Law should't decide women's reproductive choices
February 21, 2019
To The Eagle:
Howard Brawn’s recent opinion letter presents muddled insinuations that infanticide is about to become the new normal in New York because of its revised abortion statute. Nothing could be further from the truth, always the first casualty in the discussion about abortion and a woman’s right to autonomy regarding her reproductive choices.
For women whose difficult pregnancy has become dangerously toxic or whose fetus’ heart has stopped beating, a late term abortion can preserve such a mother’s life. Other exigent circumstances justifying such have occurred, like the eleven-year-old forced by her bestial father to hide her condition until it became undeniable. New York’s recently revised 1970 abortion statute, as well as all other such laws throughout the 50 states have always provided “late term exceptions” as mandated by the Supreme Court, when the “life and health of the mother is in imminent peril” from the complications of pregnancy. Opponents to Virginia’s not yet approved reproductive health code revision rant mindlessly that if late term abortion becomes possible, women in labor will, on the delivery table, opt instead for an abortion instead of giving birth. Such a statement, actually made by a Republican legislator, reveals a persistent misogynistic illogic that remains one of the stumbling blocks to having a rational discussion about women’s reproductive rights and choices.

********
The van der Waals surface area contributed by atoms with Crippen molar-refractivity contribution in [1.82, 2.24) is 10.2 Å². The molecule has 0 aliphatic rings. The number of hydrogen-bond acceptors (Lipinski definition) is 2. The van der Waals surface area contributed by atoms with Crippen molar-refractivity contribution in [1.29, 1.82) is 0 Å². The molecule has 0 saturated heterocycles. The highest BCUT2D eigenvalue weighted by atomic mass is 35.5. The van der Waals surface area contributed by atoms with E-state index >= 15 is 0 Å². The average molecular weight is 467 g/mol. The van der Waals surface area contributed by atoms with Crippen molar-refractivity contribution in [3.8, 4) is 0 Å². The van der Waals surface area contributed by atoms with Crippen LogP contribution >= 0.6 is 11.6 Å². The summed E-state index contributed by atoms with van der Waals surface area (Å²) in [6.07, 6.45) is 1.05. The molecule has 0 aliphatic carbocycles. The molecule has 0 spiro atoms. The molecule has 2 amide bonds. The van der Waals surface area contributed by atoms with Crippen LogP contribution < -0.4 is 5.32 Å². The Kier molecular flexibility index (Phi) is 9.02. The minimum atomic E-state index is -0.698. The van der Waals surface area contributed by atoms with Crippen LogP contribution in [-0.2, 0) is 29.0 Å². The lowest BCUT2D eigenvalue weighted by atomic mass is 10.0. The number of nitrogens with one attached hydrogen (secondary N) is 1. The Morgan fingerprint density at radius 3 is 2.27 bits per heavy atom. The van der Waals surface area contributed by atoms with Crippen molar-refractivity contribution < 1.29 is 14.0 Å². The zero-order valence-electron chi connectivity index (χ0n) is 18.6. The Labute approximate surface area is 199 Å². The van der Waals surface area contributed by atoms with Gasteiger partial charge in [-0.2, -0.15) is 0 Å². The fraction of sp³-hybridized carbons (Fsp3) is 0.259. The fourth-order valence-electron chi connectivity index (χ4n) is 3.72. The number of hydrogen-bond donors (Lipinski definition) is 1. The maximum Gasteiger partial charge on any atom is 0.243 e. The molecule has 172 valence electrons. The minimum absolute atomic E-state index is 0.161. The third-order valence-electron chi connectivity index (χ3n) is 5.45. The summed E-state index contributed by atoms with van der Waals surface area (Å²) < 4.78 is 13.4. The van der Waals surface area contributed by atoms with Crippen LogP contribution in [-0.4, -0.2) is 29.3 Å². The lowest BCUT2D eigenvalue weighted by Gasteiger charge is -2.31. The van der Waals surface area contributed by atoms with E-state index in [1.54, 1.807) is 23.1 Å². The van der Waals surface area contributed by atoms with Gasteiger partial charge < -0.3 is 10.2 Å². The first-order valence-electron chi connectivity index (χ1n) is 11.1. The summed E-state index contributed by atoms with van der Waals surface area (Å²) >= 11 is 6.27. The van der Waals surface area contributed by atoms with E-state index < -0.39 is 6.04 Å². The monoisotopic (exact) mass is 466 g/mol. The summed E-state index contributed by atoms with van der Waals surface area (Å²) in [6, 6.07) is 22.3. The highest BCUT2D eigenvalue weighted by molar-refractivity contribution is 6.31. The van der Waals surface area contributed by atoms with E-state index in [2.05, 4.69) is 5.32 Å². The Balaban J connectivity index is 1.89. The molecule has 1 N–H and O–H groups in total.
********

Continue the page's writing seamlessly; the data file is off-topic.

It is impossible to comprehensively review the aforementioned recent New York and Virginia legislative issues within the 300 word limit herein. You owe it to yourself to go online and read my two superb sources for this article. They are “How Abortion Law In New York Will Change And How It Will Not” by Jia Telentino of New Yorker Magazine, and “Fiction About Late Term Abortion Provides Grist For The Culture War” by Michelle Goldberg of the New York Times.
It is my opinion that no law, no room full of white male politicians Republican or Democrat, no police state, should stand between a woman trying to decide her reproductive choices, and her doctor.